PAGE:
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Investigational

Amdoxovir  Audio icon

Other Names: AMDX, DAPD, prodrug of DXG
Drug Class: Nucleoside Reverse Transcriptase Inhibitors
Molecular Formula: C9 H12 N6 O3
Registry Number: 145514-04-1 (CAS)
Chemical Name: [(2R,4R)-4-(2,6-diaminopurin-9-yl)-1,3-dioxolan-2-yl]methanol
Chemical Class: Purine Nucleosides
Company: RFS Pharma
Phase of Development: Phase II
Chemical Image:
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amdoxovir
amdoxovir
Molecular Weight: 252.233
(Compound details obtained from ChemIDplus Advanced,1 NIAID Therapeutics Database,2 and RFS Pharma, LLC press release3)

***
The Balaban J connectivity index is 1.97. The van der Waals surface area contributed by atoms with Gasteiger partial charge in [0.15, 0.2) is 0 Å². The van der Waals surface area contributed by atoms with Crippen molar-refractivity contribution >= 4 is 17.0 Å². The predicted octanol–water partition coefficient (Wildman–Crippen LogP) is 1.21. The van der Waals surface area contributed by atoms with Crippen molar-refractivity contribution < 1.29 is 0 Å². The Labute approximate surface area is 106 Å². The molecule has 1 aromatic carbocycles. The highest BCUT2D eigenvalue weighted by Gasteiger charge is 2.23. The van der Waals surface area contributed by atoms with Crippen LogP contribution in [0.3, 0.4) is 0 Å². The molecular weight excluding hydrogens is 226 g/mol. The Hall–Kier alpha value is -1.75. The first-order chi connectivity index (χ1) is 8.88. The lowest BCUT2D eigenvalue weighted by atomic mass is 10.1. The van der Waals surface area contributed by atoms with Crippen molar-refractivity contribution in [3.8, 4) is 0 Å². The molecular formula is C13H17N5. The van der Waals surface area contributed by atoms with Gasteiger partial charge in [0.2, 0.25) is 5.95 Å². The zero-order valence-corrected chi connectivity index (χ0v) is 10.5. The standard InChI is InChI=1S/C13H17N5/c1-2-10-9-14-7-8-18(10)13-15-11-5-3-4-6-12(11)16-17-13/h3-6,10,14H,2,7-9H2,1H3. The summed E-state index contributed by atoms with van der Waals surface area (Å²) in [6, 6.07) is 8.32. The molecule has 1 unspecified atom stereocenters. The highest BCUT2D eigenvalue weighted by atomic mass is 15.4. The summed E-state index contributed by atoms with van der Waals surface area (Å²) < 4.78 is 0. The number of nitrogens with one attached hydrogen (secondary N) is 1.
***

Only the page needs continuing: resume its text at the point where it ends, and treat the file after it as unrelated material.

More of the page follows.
Patent Version Content

Pharmacology


Mechanism of Action: Nucleoside reverse transcriptase inhibitor. Amdoxovir, a guanosine nucleoside analog, is a prodrug deaminated by adenosine deaminase to 9-(β-D-1,3-dioxolan-4-yl)guanine (DXG).4 DXG is phosphorylated to its active triphosphate metabolite (DXG-TP), which inhibits the activity of HIV-1 reverse transcriptase by competing with natural substrates and causing DNA chain termination after incorporation into viral DNA. DXG-TP has exhibited activity against hepatitis B virus (HBV) in human hepatocytes.4,5

Half-life (T½): The mean half-life of amdoxovir and DXG in HIV-infected participants receiving twice-daily oral amdoxovir with and without zidovudine ranged from 1.3 to 1.6 hours for amdoxovir and from 2.5 to 2.9 hours for DXG on Day 1 of dosing. A longer half-life of decay for DXG on Day 10 (steady-state) was evident after 12 hours postdosing.4 (The intracellular half-life of DXG-TP has been approximated at 16 hours in activated primary human lymphocytes).6